RESOLUTION – Solidarity with refugees, end Fortress Europe!

Preamble

While tens of thousands of asylum seekers die in the Mediterranean and on other routes, seeking to escape conflict and persecution, the EU’s immigration policy is failing the EU’s values. Far-right parties and governments have been allowed to shape the narrative around migration, which is more xenophobic than ever. As Jews, people with a rich, long and complex history of migration, we have a moral duty to lead the way on standing up for a more compassionate migration system in Europe – with safe and legal passage routes, and the end to cruel detention practices.


EUJS notes:

  1. The Mediterranean continues to be a dangerous route for refugees and asylum seekers, with thousands of lives, including children, lost at sea in their search for safety and a better life.
  2. According to the IOM’s Missing Migrants Project, over 27,700 migrants have been reported missing in the Mediterranean since 2014 – with the true number likely to be a lot higher because of the difficulties in accurate monitoring and reporting.
  3. The first quarter of 2023 has been the deadliest in six years, with over 400 deaths in the Mediterranean. This is likely to have increased due to the outbreak of conflict in Sudan since then.
  4. The 1951 UN Convention Relating to the Status of Refugees, as amended in 1967, acknowledges the principle of non-refoulement – that is, refugees should not be returned to any country where their life or freedom would be in danger.
  5. The EU provides large sums of financial support to Turkey and Libya in exchange for their cooperation in reducing the flow of refugees and other migrants.

EUJS believes:

  1. Europe’s widespread welcome of Ukrainian refugees is a positive reflection of our European values and the commitment to provide protection to those fleeing conflict and persecution. This must continue.
  2. Meanwhile, refugees, asylum seekers and migrants fleeing conflicts and persecution in Iran, Iraq, Syria, Afghanistan or Sudan are frequently dehumanised by far-right politicians and media outlets, with references to “swarms” or “tsunamis”.
  3. The €6 billion EU-Turkey deal has undermined the core values the EU claims to espouse, while fuelling a dangerous narrative of populism which far-right politicians have exploited. The deal also hasn’t met its aims – a negligible number of migrants have been returned, and it has led to severe overcrowding in Greek camps on islands like Lesbos, with tens of thousands of refugees left in limbo.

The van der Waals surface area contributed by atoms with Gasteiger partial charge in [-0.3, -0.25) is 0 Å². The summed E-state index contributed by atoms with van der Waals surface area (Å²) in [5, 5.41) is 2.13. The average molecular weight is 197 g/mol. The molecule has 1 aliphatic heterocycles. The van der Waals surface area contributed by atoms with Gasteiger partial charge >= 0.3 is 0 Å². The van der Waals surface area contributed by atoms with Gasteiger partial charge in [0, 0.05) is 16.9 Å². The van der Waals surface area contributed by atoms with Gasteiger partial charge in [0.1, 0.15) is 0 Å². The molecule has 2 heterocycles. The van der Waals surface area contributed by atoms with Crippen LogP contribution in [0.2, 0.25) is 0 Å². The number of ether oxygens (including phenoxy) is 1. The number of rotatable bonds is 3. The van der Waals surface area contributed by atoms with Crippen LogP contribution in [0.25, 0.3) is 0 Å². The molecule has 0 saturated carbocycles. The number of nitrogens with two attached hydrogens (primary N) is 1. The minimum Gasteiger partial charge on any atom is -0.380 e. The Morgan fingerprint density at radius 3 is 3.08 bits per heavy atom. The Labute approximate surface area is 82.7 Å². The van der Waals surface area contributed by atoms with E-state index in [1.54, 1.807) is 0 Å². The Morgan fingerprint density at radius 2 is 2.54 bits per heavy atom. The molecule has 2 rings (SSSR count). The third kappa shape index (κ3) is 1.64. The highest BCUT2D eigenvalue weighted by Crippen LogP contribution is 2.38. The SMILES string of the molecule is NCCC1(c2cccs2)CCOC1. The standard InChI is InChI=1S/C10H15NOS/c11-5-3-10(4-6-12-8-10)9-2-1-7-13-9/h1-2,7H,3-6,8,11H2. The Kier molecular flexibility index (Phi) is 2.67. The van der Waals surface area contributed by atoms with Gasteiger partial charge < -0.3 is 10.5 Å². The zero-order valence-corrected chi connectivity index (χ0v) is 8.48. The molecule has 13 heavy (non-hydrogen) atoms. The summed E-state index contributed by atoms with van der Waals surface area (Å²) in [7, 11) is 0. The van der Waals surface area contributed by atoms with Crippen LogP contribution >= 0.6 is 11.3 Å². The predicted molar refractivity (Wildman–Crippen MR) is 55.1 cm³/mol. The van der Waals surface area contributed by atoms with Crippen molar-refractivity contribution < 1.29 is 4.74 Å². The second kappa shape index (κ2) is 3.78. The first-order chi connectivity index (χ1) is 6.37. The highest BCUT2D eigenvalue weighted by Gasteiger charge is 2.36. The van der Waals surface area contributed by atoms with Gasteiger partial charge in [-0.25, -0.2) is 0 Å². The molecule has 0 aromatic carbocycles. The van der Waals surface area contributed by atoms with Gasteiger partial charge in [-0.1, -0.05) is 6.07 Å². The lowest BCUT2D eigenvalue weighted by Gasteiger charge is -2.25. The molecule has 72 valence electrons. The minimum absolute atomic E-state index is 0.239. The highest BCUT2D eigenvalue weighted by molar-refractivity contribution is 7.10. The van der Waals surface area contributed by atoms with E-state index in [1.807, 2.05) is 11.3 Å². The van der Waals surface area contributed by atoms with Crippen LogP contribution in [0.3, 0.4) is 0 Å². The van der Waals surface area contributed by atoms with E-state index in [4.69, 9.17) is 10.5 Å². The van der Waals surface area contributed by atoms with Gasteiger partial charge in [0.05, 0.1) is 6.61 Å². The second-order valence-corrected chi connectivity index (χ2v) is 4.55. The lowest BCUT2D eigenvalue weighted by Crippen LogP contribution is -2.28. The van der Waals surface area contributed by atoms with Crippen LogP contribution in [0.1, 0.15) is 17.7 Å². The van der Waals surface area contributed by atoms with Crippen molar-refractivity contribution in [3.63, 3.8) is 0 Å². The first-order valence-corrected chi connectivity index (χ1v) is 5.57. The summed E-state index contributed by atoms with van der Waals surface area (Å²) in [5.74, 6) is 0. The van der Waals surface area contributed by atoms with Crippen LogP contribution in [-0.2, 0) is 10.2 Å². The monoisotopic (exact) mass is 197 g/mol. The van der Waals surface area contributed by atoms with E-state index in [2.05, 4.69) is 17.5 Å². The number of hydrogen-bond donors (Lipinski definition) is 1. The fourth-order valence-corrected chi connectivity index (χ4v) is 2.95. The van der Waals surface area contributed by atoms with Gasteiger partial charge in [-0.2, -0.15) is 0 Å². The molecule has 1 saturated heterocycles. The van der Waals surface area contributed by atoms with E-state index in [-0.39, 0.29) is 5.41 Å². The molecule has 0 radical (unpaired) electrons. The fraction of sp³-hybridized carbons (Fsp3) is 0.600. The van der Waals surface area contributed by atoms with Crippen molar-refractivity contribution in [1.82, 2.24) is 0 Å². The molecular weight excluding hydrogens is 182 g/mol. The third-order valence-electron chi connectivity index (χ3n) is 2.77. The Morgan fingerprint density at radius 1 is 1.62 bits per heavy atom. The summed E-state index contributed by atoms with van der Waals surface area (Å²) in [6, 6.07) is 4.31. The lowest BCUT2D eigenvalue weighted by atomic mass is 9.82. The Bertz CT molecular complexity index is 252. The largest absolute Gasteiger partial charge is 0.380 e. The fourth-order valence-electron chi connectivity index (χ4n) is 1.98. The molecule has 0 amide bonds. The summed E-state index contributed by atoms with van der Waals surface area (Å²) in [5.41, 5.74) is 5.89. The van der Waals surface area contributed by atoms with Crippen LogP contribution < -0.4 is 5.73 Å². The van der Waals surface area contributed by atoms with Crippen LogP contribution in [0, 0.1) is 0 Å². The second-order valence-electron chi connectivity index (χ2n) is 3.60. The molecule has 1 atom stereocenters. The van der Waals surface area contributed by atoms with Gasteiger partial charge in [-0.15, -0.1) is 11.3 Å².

4. The reports of abuse, extortion and torture faced by asylum seekers detained in Libya – which is financially supported by the EU – is a consequence of the EU’s broken migration policy.
  5. Frontex, the European Border and Coast Guard Agency, has been involved in inhumane practices and human rights violations in its handling of refugees and asylum seekers attempting to cross European borders.
  6. Safe and legal routes for refugees and asylum seekers are essential to ensure their protection and to prevent unnecessary loss of life during their journey to Europe.

EUJS resolves to:

  1. Express our full solidarity with refugees and asylum seekers crossing the Mediterranean and on the Balkan routes. 
  2. Urge European governments to take urgent measures to immediately prevent further loss of life and ensure their safe passage, and for the EU to adopt a more compassionate migration strategy. 
  3. Advocate for the establishment of safe and legal routes for refugees and asylum seekers to access Europe, promoting the principles of compassion, humanity, and respect for international law. 
  4. Support initiatives that foster understanding and empathy between different cultures, religions, and communities, including interfaith and intercultural exchange programs, to build bridges and counter xenophobia and racism in all forms. 
  5. Collaborate with other minority groups and suitable organisations to promote the protection of fundamental human rights for all, and foster a culture of peace, equality, and solidarity within Europe. 
  6. Continue to promote and send delegations of Jewish activists to humanitarian programs such as IsraAid, HIAS and other relevant partners. 
  7. Continue supporting NARN – EUJS’s human rights activism hub – in its new campaign focusing on refugee rights and advocating for safe passage routes.

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